How about the formula for the dilectric efficiency of a capacitor (condensor):-
akn over 11.3d!!

charles henry
5th August 2008, 17:02
Dont remember whether it was pmg1 or one of the C&G exams, a trick question.

In a resonant circuit with 10 amps and R = 10 ohms calculate the impedance.

de chas

Shipbuilder
5th August 2008, 18:00
Don't know if I am remembering correctly, but didn't ohms law apply at resonance? If so, I suppose impedance was 10 Ohms.
Bob

charles henry
5th August 2008, 18:08
Don't know if I am remembering correctly, but didn't ohms law apply at resonance? If so, I suppose impedance was 10 Ohms.
Bob

Reasoning correct, answer wrong
de chas

BA204259
5th August 2008, 18:14
Mmmmm... at resonance inductive reactance and capacitive reactance cancel each other out, therefore Z = 0. Straining through 50 years for this....Ohms Law applies and current is V/R and not V/Z.

charles henry
5th August 2008, 19:06
Mmmmm... at resonance inductive reactance and capacitive reactance cancel each other out, therefore Z = 0. Straining through 50 years for this....Ohms Law applies and current is V/R and not V/Z.

Go to the top of the class, you are correct +XL=-XC= 0 (at resonance)
I still remember looking at it for a long time thinking it had a catch as it
was too obvious. de chas

Shipbuilder
5th August 2008, 19:08
I suppose that must be the answer with capacitive & inductive cancelling out - overall impedance zero! But glad I didn't make too much of an idiot of myself by at least remembering Ohm's Law applied.

Still remember this from Wray Castle

"In any closed circuit of constant temperature, the ratio of voltage applied to the current set up by that voltage is constant - that constant is the resistance of the circuit." Ohms Law - funny what we remember - didn't really understand it when I learned it - but do now!

Bob

K urgess
5th August 2008, 19:11
I always used to remember that impedance was zero at resonance as one of those little memory things but I'm sure I would have fallen into the trap. (Whaaa)

Shipbuilder
5th August 2008, 19:14
When doing radar in '68, I was fairly happy with all the questions except the last about which I hadn't the faintest idea. With half an hour to go - I scribbled in rapidly deteriorating "frantic looking writing" a single paragraph designed to convey to the examiner that I knew exactly what I was talking about ending with - "run out of time - sorry!" I then sat back & watched the others for the remaining time. Must have worked - I passed!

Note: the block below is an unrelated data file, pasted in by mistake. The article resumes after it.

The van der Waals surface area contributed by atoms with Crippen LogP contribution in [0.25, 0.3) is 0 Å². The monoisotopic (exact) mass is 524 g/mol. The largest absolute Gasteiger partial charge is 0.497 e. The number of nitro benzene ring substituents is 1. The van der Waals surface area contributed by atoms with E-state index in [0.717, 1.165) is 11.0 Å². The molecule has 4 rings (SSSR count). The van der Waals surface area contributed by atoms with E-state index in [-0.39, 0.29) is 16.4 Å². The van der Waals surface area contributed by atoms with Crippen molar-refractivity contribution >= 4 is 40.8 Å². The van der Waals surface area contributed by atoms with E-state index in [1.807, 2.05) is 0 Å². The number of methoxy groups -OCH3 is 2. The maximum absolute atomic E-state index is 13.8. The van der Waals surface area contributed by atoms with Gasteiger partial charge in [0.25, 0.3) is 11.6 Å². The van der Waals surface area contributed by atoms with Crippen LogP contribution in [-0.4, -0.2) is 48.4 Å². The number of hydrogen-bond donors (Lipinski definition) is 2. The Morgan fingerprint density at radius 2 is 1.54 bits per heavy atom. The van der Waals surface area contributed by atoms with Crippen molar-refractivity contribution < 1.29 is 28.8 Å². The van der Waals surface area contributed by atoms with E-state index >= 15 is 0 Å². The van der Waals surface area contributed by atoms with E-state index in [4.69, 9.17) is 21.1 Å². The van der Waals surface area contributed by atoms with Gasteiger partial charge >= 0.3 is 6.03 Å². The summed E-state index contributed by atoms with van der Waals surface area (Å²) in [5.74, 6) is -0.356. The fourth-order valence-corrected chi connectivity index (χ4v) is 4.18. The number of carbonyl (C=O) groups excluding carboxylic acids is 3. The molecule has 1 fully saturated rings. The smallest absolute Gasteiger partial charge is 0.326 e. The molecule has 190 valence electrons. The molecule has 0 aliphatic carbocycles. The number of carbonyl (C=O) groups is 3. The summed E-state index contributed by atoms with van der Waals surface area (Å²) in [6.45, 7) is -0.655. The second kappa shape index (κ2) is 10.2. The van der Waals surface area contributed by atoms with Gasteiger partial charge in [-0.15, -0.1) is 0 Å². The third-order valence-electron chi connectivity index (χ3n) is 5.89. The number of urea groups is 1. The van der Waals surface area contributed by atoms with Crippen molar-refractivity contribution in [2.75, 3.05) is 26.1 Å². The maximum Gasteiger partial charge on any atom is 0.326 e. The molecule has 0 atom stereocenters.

Bob

sparkie2182
5th August 2008, 21:23
one memory is of a question concerning a combination of Kirchoffs 1st and second laws being attempted by four lecturers...........

we got four different answers.........:)

Kirchoff was never a favourite, as i remember, and being advised to..........

"just redraw the circuit"........never helped much.

:(

BobClay
5th August 2008, 23:04
I was reading these posts when I took a hankering to examine my bookshelves to see if I still had it. Sure enough, a bit dusty now, but there it was, 'Marine Radio Manual' by Danielson and Mayoh.

When I started at Leith in 1967 I had my freshly bought copy under my arm (I'd been told by the college to purchase it). Pretty much a text book for PMG2 and a quite incredible appendix that introduces you to things like the mathematics of complex numbers (amongst other things), and does it in a way that's very understandable.

I've done quite a bit of studying with the OU and I can honestly say this book has a standard as good as their distance learning material. Looks a bit dated now with all those valve circuits though.

andysk
6th August 2008, 10:04
..... a quite incredible appendix that introduces you to things like the mathematics of complex numbers (amongst other things), and does it in a way that's very understandable.

I've done quite a bit of studying with the OU and I can honestly say this book has a standard as good as their distance learning material. Looks a bit dated now with all those valve circuits though.

Hi Bob (Clay) ....

I'd definitely agree with you, an excellent publication. I got mine in 1968 when I started at Norwood Tech, where we had the additional advantage of haveing Danielson and Mayoh as lecturers - very useful !!!!

The best text books from the layman's understandability point of view that I have seen are those needed for prestudy for the OU Mathematics foundation course (M101 in my day !) called Countdown to Mathematics Vols 1 & 2.

Originally about 6 per vol, but I see they are now going for about 5 or 6 times that ! Still the 1981 edition though.

R651400
6th August 2008, 18:56
Go to the top of the class, you are correct +XL=-XC= 0 (at resonance)I still remember looking at it for a long time thinking it had a catch as it was too obvious. de chas
Your original question is nebulous and if what you say is correct then only in series resonance... in parallel resonance impedance is calculated as L/CR ohms...

IanSpiden
6th August 2008, 19:00
I went back to Leith in 1972 to do My 1st Class at the Company's ( P&O) expense which seemed to spur me on a lot more , I guess that I would not have liked to fail having been paid to be there, in any case I was also substantially wealthier than I had been when I was there originally ( I more or less had zero cash) this seemed to make life easier also. The Syllabus seemed to be a revision of the 2nd Class second paper and doing past papers till they came out of your ears , it worked because I passed although I am not sure that I learned any more than I had previously known , now the MED was a totally different story !!!!

BA204259
6th August 2008, 19:16
Your original question is nebulous and if what you say is correct then only in series resonance... in parallel resonance impedance is calculated as L/CR ohms...

I just knew you'd pop up here before long...:) :)

R651400
6th August 2008, 20:02
I just knew you'd pop up here before long...:) :)In senior if not senile years I did a C&G telecomms course.